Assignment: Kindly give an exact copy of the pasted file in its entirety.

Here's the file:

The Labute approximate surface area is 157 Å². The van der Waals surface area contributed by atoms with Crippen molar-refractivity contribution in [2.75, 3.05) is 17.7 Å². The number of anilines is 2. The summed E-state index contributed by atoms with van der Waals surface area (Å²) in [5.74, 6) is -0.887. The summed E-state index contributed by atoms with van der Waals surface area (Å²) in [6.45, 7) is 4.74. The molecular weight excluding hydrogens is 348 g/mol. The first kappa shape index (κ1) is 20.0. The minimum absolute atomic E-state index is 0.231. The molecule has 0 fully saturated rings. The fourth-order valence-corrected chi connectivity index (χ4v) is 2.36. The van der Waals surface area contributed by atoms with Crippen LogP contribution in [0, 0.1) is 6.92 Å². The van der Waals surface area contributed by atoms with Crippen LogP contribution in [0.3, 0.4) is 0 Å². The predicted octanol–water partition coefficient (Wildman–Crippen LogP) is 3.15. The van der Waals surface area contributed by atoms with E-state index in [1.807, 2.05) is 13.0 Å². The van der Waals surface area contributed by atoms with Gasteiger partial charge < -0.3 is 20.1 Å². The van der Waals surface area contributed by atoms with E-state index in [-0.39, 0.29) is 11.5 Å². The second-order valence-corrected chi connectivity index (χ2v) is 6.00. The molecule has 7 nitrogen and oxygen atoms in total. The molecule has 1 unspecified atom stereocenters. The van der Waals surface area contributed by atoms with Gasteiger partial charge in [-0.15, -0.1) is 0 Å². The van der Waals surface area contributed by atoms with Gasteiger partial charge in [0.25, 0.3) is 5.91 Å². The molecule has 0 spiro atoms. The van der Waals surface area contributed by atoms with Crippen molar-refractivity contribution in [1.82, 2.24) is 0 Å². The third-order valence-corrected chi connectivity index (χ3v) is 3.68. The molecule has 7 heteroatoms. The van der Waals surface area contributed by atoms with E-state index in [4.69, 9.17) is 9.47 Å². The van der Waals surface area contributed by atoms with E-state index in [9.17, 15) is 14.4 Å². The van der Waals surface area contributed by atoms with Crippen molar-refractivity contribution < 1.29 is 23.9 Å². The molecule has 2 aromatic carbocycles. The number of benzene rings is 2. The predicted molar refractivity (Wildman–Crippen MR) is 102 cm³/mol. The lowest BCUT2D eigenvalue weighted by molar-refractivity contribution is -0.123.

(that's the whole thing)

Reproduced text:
The Labute approximate surface area is 157 Å². The van der Waals surface area contributed by atoms with Crippen molar-refractivity contribution in [2.75, 3.05) is 17.7 Å². The number of anilines is 2. The summed E-state index contributed by atoms with van der Waals surface area (Å²) in [5.74, 6) is -0.887. The summed E-state index contributed by atoms with van der Waals surface area (Å²) in [6.45, 7) is 4.74. The molecular weight excluding hydrogens is 348 g/mol. The first kappa shape index (κ1) is 20.0. The minimum absolute atomic E-state index is 0.231. The molecule has 0 fully saturated rings. The fourth-order valence-corrected chi connectivity index (χ4v) is 2.36. The van der Waals surface area contributed by atoms with Crippen LogP contribution in [0, 0.1) is 6.92 Å². The van der Waals surface area contributed by atoms with Crippen LogP contribution in [0.3, 0.4) is 0 Å². The predicted octanol–water partition coefficient (Wildman–Crippen LogP) is 3.15. The van der Waals surface area contributed by atoms with E-state index in [1.807, 2.05) is 13.0 Å². The van der Waals surface area contributed by atoms with Gasteiger partial charge < -0.3 is 20.1 Å². The van der Waals surface area contributed by atoms with E-state index in [-0.39, 0.29) is 11.5 Å². The second-order valence-corrected chi connectivity index (χ2v) is 6.00. The molecule has 7 nitrogen and oxygen atoms in total. The molecule has 1 unspecified atom stereocenters. The van der Waals surface area contributed by atoms with Gasteiger partial charge in [-0.15, -0.1) is 0 Å². The van der Waals surface area contributed by atoms with Gasteiger partial charge in [0.25, 0.3) is 5.91 Å². The molecule has 0 spiro atoms. The van der Waals surface area contributed by atoms with Crippen molar-refractivity contribution in [1.82, 2.24) is 0 Å². The third-order valence-corrected chi connectivity index (χ3v) is 3.68. The molecule has 7 heteroatoms. The van der Waals surface area contributed by atoms with E-state index in [4.69, 9.17) is 9.47 Å². The van der Waals surface area contributed by atoms with E-state index in [9.17, 15) is 14.4 Å². The van der Waals surface area contributed by atoms with Crippen molar-refractivity contribution < 1.29 is 23.9 Å². The molecule has 2 aromatic carbocycles. The number of benzene rings is 2. The predicted molar refractivity (Wildman–Crippen MR) is 102 cm³/mol. The lowest BCUT2D eigenvalue weighted by molar-refractivity contribution is -0.123.